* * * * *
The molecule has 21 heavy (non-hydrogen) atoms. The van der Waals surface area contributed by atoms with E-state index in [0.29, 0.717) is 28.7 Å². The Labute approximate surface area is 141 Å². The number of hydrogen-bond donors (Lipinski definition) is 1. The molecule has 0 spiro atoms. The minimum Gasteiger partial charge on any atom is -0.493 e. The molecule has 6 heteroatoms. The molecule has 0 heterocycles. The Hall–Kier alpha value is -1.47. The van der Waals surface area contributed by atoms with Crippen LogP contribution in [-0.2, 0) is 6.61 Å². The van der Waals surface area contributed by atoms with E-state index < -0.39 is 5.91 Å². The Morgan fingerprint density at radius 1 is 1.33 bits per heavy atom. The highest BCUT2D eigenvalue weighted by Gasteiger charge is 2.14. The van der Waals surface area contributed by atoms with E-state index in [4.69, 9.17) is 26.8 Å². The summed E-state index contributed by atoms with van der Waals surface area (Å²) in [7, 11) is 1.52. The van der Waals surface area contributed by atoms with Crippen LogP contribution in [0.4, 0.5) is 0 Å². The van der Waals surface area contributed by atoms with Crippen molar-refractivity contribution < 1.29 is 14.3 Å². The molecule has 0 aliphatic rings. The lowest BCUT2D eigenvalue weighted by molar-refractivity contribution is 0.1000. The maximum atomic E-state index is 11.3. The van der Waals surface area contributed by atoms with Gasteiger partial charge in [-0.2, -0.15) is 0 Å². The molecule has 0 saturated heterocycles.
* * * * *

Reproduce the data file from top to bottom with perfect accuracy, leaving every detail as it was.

The molecule has 21 heavy (non-hydrogen) atoms. The van der Waals surface area contributed by atoms with E-state index in [0.29, 0.717) is 28.7 Å². The Labute approximate surface area is 141 Å². The number of hydrogen-bond donors (Lipinski definition) is 1. The molecule has 0 spiro atoms. The minimum Gasteiger partial charge on any atom is -0.493 e. The molecule has 6 heteroatoms. The molecule has 0 heterocycles. The Hall–Kier alpha value is -1.47. The van der Waals surface area contributed by atoms with Crippen LogP contribution in [-0.2, 0) is 6.61 Å². The van der Waals surface area contributed by atoms with E-state index < -0.39 is 5.91 Å². The Morgan fingerprint density at radius 1 is 1.33 bits per heavy atom. The highest BCUT2D eigenvalue weighted by Gasteiger charge is 2.14. The van der Waals surface area contributed by atoms with E-state index in [4.69, 9.17) is 26.8 Å². The summed E-state index contributed by atoms with van der Waals surface area (Å²) in [7, 11) is 1.52. The van der Waals surface area contributed by atoms with Crippen LogP contribution in [0.4, 0.5) is 0 Å². The van der Waals surface area contributed by atoms with Crippen molar-refractivity contribution < 1.29 is 14.3 Å². The molecule has 0 aliphatic rings. The lowest BCUT2D eigenvalue weighted by molar-refractivity contribution is 0.1000. The maximum atomic E-state index is 11.3. The van der Waals surface area contributed by atoms with Gasteiger partial charge in [-0.2, -0.15) is 0 Å². The molecule has 0 saturated heterocycles.